I eat a healthy diet so why would I have bowel cancer?
There are things that we can change in order to reduce the risk of getting bowel cancer and eating a healthy diet is one of them. Unfortunately there are other risks that we cannot influence, such as a family history of cancer, a genetic predisposition to cancer, increased age, or a history of polyps or inflammatory bowel disease (such as Crohn's disease or ulcerative colitis).
Eight out of ten people who get bowel cancer are over the age of sixty, so the NHS Bowel Cancer Screening Programme is aimed at people aged 60 and over.
- NHS BCSP home page
- Programme publications
About bowel screening
- Why screen for bowel cancer?
- What is the purpose of bowel cancer screening?
- How is the NHS Bowel Cancer Screening Programme organised?
- Who is eligible for bowel cancer screening?
- Age extension to bowel cancer screening
- How are GPs involved in bowel cancer screening?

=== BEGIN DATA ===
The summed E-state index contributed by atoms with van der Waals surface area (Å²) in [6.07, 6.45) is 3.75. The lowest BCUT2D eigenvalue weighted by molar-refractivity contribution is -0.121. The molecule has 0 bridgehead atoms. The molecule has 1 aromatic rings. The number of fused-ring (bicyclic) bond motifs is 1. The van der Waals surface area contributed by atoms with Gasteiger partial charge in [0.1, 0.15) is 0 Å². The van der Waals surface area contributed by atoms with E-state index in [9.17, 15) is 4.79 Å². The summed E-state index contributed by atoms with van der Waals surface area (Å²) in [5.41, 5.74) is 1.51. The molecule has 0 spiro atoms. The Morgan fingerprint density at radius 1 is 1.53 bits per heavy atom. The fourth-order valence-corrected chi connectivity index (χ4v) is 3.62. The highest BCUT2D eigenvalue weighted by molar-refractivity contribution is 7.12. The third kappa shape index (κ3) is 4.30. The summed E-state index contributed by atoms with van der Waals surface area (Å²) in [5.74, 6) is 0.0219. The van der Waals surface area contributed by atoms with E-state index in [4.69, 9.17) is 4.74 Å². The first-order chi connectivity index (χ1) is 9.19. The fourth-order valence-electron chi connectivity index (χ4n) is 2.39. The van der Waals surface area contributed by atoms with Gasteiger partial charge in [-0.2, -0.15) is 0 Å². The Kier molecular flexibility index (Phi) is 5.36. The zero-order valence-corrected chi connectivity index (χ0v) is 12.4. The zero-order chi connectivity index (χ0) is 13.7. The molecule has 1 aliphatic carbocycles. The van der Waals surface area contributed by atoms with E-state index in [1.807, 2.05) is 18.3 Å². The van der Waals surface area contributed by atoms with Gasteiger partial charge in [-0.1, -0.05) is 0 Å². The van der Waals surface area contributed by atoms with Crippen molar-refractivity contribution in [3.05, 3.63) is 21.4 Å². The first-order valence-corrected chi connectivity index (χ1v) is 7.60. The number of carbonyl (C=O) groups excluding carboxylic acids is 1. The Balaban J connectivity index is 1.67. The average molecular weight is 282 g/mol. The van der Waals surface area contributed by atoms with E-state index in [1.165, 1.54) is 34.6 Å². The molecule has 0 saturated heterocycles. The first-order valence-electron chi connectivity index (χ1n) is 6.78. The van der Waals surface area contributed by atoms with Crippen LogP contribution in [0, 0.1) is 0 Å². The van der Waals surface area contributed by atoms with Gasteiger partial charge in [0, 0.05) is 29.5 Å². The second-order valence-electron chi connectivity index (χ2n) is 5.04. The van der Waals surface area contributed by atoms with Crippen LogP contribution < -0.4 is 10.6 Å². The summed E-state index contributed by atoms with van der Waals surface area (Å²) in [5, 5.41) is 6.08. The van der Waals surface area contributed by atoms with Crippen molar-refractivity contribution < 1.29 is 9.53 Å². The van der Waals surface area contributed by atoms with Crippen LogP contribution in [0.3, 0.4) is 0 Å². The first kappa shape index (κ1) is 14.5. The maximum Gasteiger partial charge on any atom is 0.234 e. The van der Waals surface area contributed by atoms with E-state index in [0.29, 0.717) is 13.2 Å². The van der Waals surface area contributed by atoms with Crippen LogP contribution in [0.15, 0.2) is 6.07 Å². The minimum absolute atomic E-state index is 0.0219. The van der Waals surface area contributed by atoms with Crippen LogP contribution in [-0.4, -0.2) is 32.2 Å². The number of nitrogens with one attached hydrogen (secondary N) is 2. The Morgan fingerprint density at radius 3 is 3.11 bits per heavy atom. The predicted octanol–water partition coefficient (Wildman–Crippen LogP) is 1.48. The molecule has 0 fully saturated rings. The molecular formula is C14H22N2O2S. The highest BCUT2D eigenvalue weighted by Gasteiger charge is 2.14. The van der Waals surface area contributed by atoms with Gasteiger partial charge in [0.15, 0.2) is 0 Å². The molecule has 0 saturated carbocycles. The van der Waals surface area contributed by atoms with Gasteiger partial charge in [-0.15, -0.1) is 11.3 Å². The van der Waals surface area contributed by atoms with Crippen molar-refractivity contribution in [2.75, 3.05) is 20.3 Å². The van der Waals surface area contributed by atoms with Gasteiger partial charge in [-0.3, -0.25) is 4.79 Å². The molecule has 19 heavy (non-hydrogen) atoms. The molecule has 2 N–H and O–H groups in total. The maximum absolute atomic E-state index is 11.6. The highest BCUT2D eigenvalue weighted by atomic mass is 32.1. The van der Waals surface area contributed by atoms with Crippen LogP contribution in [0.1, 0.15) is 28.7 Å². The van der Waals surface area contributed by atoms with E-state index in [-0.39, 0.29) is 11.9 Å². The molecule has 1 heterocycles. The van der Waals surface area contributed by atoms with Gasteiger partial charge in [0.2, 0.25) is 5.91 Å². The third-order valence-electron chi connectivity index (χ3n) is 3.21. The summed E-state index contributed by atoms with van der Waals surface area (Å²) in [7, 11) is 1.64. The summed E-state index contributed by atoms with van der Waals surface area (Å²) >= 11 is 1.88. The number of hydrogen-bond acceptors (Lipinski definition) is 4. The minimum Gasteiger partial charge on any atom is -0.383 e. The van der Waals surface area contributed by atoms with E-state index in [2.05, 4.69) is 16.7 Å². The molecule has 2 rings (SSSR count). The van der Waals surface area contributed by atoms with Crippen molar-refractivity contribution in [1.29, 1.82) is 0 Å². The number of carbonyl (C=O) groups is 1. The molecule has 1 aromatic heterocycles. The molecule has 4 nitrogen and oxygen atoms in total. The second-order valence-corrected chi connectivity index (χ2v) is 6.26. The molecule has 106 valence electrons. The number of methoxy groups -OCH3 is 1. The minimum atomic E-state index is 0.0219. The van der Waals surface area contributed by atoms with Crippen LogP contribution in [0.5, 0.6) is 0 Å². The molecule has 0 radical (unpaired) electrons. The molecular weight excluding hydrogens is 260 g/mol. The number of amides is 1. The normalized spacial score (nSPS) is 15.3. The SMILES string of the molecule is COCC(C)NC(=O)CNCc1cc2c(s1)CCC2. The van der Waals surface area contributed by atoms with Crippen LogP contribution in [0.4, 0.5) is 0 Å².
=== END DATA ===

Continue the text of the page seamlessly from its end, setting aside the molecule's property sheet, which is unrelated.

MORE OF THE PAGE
- How much does bowel screening cost?
- How does the screening process work?
- What does my bowel cancer screening result mean?
- How does the FOB test work?
- What is a colonoscopy?
- What are the risks of colonoscopy?
More information about the
- Who does what in the NHS BCSP?
- List of hubs and screening centres
- NHS Bowel Cancer Screening Evaluation Group
- Bowel cancer
- GP Pack (Information for primary care)
- NHS bowel cancer training centres in England
- The English Bowel Screening Pilot
- Evaluation of English Bowel Screening Pilot
- Evaluation of the second round of the English Bowel Screening Pilot
- Use of patient information
- Frequently asked questions
- Flexible sigmoidoscopy
- Programme news index
- Research in bowel cancer screening
- Useful links